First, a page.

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Changing channels: Who will switch on to mobile TV?

By Nicolai Hartvig, for CNN
Can mobile TV be a big hit in the U.S. after limited success in tech-ed up South Korea?
Can mobile TV be a big hit in the U.S. after limited success in tech-ed up South Korea?
STORY HIGHLIGHTS
  • Mobile TV service set to launch in the U.S.
  • South Korea has had mobile TV since 2005 but has not been commercial success
  • Phone makers LG and Samsung are leading players in hardware
  • More commercial nature of U.S. broadcasting leads many to believe it will be a success there

(CNN) -- It was a record-breaking performance that slowed taxi traffic across Seoul on Wednesday when figure-skating darling Kim Yu-na took to the ice in Vancouver at the Winter Olympic Games.

The South Korean capital's cab drivers have for days been glued to their dashboard mobile TV screens, following the nation's athletes at the Winter Olympics.

Since free terrestrial mobile TV, or t-DMB, was launched in South Korea in 2005, million of commuters on buses and subway trains have also watched game shows, sports, news and dramas on antenna-fitted cell phones with tilting screens or pocket-sized TV sets.

Broadcasters in the U.S. are hoping for a similar trend as they roll out the new mobile television standard ATSC-M/H. It will allow TV stations to put their live broadcasts on mobile devices with relatively little investment.

Yet in South Korea, terrestrial mobile TV has not lived up to its promise and while handset makers make money, broadcasters have yet to turn a profit.

Mobile TV is "not a failure but more of an ethnographic study" in a very mature mobile market, says Yunho Chung, the founder of the Seoul-based Veyond Partners media consultancy, who has been tracking the market for the past four-and-a-half years.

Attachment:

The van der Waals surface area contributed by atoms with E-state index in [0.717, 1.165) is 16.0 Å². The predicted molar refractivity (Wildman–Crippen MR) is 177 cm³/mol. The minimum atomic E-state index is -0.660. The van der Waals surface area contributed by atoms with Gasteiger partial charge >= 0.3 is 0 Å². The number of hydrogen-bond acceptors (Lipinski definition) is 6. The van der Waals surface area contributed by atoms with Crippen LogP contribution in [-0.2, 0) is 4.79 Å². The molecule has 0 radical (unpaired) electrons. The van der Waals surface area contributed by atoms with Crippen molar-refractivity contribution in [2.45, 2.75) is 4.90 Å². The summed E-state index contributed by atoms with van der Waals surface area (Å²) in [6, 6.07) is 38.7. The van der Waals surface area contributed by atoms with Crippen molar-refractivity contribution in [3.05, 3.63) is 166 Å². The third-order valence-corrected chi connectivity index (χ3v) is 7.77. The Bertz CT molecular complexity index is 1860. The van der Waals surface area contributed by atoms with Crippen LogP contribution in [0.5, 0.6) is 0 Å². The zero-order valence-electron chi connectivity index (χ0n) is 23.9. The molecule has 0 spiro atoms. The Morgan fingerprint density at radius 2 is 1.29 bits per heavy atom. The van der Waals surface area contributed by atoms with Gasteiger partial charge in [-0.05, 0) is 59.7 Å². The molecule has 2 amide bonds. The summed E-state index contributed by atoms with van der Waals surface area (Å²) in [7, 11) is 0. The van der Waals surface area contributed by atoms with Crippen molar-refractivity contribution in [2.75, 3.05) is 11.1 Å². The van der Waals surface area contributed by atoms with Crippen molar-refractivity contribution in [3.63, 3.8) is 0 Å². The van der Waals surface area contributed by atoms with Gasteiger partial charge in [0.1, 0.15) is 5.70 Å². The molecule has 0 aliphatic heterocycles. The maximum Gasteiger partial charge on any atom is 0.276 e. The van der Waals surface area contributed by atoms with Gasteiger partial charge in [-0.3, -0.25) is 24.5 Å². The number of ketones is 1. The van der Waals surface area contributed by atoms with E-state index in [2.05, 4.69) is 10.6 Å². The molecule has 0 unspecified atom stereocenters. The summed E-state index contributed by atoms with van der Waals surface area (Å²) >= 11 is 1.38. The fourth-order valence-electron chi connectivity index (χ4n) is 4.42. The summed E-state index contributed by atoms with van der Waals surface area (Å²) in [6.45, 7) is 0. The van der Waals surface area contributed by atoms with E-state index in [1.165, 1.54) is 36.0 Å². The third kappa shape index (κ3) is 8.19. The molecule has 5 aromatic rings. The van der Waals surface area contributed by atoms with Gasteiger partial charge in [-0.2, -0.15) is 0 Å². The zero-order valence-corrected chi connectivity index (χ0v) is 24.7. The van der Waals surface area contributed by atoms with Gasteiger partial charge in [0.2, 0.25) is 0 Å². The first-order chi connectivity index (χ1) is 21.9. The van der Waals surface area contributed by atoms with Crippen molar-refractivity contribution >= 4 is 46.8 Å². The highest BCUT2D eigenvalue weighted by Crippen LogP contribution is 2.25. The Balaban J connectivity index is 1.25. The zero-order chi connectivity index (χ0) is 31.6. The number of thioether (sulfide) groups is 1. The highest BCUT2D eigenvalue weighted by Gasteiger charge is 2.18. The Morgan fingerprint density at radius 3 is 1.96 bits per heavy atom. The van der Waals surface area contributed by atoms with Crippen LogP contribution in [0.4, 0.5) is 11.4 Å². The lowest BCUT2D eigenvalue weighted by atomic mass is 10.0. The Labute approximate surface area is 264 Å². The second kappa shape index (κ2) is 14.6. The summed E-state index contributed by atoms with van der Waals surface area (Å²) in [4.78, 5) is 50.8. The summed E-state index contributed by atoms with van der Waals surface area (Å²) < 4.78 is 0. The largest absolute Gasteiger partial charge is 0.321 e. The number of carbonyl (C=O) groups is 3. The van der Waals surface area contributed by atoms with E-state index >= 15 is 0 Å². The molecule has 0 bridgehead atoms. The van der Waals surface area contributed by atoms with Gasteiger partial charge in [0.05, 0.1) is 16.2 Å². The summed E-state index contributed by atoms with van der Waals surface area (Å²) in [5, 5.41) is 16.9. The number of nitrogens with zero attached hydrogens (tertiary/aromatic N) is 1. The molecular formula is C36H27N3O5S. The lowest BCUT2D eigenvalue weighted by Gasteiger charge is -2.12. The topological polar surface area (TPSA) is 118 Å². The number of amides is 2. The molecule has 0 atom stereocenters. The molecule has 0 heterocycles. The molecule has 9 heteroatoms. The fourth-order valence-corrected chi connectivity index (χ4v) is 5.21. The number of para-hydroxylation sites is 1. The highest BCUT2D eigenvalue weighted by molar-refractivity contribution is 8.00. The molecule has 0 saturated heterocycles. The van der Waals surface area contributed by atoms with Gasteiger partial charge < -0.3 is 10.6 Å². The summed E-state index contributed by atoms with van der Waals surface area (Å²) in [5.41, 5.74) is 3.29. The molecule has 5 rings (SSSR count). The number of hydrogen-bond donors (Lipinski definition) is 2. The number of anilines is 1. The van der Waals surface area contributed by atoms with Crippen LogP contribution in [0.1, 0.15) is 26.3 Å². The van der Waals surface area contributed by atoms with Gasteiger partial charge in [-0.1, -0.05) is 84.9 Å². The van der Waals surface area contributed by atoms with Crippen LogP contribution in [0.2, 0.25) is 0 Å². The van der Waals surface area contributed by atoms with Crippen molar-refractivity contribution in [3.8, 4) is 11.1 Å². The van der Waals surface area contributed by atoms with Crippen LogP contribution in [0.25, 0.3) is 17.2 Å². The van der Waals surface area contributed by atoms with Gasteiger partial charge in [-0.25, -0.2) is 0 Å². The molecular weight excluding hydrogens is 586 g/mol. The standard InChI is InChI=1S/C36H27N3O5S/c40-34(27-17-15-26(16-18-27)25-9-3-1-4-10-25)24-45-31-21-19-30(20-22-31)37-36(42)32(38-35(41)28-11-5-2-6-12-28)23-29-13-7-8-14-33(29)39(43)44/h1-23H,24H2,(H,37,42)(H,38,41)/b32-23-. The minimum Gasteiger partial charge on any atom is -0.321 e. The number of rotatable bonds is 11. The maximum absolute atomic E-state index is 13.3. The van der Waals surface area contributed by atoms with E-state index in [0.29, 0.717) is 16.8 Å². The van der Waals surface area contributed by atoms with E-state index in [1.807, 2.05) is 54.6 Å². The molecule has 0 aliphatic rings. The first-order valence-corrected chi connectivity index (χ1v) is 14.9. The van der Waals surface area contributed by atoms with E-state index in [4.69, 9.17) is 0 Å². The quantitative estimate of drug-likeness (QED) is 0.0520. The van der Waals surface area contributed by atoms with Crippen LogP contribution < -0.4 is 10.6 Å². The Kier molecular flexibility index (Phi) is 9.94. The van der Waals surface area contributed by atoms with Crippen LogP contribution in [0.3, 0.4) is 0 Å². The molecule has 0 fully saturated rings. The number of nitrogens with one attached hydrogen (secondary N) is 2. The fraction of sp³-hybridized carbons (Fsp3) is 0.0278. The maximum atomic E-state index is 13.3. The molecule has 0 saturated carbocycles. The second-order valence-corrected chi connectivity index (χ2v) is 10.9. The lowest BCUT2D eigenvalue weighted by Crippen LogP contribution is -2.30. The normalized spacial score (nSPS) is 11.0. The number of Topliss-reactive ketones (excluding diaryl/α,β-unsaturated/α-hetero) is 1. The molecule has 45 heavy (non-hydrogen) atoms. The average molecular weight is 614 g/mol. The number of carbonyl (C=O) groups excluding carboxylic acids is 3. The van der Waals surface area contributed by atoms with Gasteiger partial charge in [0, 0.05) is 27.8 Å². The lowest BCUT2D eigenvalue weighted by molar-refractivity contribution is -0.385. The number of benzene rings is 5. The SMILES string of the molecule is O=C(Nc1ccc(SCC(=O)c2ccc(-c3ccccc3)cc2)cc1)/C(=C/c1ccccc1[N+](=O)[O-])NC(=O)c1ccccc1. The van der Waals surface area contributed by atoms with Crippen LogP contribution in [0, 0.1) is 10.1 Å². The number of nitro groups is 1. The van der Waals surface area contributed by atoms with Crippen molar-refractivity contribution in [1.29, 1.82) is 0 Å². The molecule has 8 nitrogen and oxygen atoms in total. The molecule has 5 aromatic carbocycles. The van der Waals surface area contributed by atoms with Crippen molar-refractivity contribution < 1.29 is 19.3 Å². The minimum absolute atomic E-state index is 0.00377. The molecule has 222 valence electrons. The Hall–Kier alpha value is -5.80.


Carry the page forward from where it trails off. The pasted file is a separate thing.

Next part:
In penetration and geographic reach, mobile TV is more of a success, Chung told CNN. But it has been less successful economically, in part because the dominating terrestrial TV players didn't invest enough.

"They were not expecting something great," said Chung, adding it was seen as merely another platform for their usual channels in a country where broadcasting was traditionally regarded more as a public utility than a profit-making business.

In South Korea mobile TV is not a failure but more of an ethnographic study.
--Yunho Chung, media consultant
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South Korea's government sees mobile TV as an investment. It put its research capability at the service of DMB and is now exporting the technology to countries interested in trying mobile TV -- recently striking deals with Vietnam and Cambodia.

"Going abroad is the only solution," said Chung.

The new American standard has a strong South Korean link, combining two systems developed by leading cell phone manufacturers Samsung and LG. The perennial rivals are now launching the first ATSC-M/H receivers in the U.S., getting a quick start in the hardware sales that are the cash cow of mobile TV.

South Koreans had bought 20 million handsets by the second quarter of 2009, double the number from the first quarter of 2008 and eleven times the number of handsets sold when mobile TV was first launched.

Without subscription fees, those numbers are the closest the country comes to counting its terrestrial users -- and as the price of mobile TV technology has dropped in recent years, the feature has become more standard in cell phones, making it more difficult to gauge actual viewership.

The Korea Communications Commission (KCC) in 2008 estimated it at 1.6 percent.